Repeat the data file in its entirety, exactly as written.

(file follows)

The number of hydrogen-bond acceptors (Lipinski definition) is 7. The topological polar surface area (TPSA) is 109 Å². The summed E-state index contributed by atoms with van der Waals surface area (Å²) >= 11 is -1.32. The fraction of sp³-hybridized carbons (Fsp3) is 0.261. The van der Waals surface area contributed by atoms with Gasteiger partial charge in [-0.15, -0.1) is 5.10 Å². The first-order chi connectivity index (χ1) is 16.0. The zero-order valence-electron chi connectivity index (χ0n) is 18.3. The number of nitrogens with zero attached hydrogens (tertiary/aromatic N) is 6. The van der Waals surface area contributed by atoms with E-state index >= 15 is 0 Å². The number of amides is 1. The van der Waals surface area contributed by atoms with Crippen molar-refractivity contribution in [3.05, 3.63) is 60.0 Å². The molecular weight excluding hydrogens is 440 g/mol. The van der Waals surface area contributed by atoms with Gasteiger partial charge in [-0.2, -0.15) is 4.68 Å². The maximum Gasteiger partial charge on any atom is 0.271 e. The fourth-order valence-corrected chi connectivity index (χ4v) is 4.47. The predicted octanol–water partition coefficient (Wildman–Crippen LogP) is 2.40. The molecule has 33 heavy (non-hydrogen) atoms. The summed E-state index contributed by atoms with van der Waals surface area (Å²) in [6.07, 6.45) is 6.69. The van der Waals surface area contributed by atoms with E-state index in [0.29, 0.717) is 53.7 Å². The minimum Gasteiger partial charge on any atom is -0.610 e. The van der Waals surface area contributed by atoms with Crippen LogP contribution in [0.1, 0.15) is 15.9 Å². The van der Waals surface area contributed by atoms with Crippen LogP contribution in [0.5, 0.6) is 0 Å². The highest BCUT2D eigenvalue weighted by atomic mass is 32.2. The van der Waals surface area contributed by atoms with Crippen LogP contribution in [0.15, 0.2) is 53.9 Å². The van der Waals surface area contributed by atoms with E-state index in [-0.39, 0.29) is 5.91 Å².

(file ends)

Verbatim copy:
The number of hydrogen-bond acceptors (Lipinski definition) is 7. The topological polar surface area (TPSA) is 109 Å². The summed E-state index contributed by atoms with van der Waals surface area (Å²) >= 11 is -1.32. The fraction of sp³-hybridized carbons (Fsp3) is 0.261. The van der Waals surface area contributed by atoms with Gasteiger partial charge in [-0.15, -0.1) is 5.10 Å². The first-order chi connectivity index (χ1) is 16.0. The zero-order valence-electron chi connectivity index (χ0n) is 18.3. The number of nitrogens with zero attached hydrogens (tertiary/aromatic N) is 6. The van der Waals surface area contributed by atoms with E-state index >= 15 is 0 Å². The number of amides is 1. The van der Waals surface area contributed by atoms with Crippen molar-refractivity contribution in [3.05, 3.63) is 60.0 Å². The molecular weight excluding hydrogens is 440 g/mol. The van der Waals surface area contributed by atoms with Gasteiger partial charge in [-0.2, -0.15) is 4.68 Å². The maximum Gasteiger partial charge on any atom is 0.271 e. The fourth-order valence-corrected chi connectivity index (χ4v) is 4.47. The predicted octanol–water partition coefficient (Wildman–Crippen LogP) is 2.40. The molecule has 33 heavy (non-hydrogen) atoms. The summed E-state index contributed by atoms with van der Waals surface area (Å²) in [6.07, 6.45) is 6.69. The van der Waals surface area contributed by atoms with E-state index in [0.29, 0.717) is 53.7 Å². The minimum Gasteiger partial charge on any atom is -0.610 e. The van der Waals surface area contributed by atoms with Crippen LogP contribution in [0.1, 0.15) is 15.9 Å². The van der Waals surface area contributed by atoms with Crippen LogP contribution in [0.5, 0.6) is 0 Å². The highest BCUT2D eigenvalue weighted by atomic mass is 32.2. The van der Waals surface area contributed by atoms with Crippen LogP contribution in [0.15, 0.2) is 53.9 Å². The van der Waals surface area contributed by atoms with E-state index in [-0.39, 0.29) is 5.91 Å².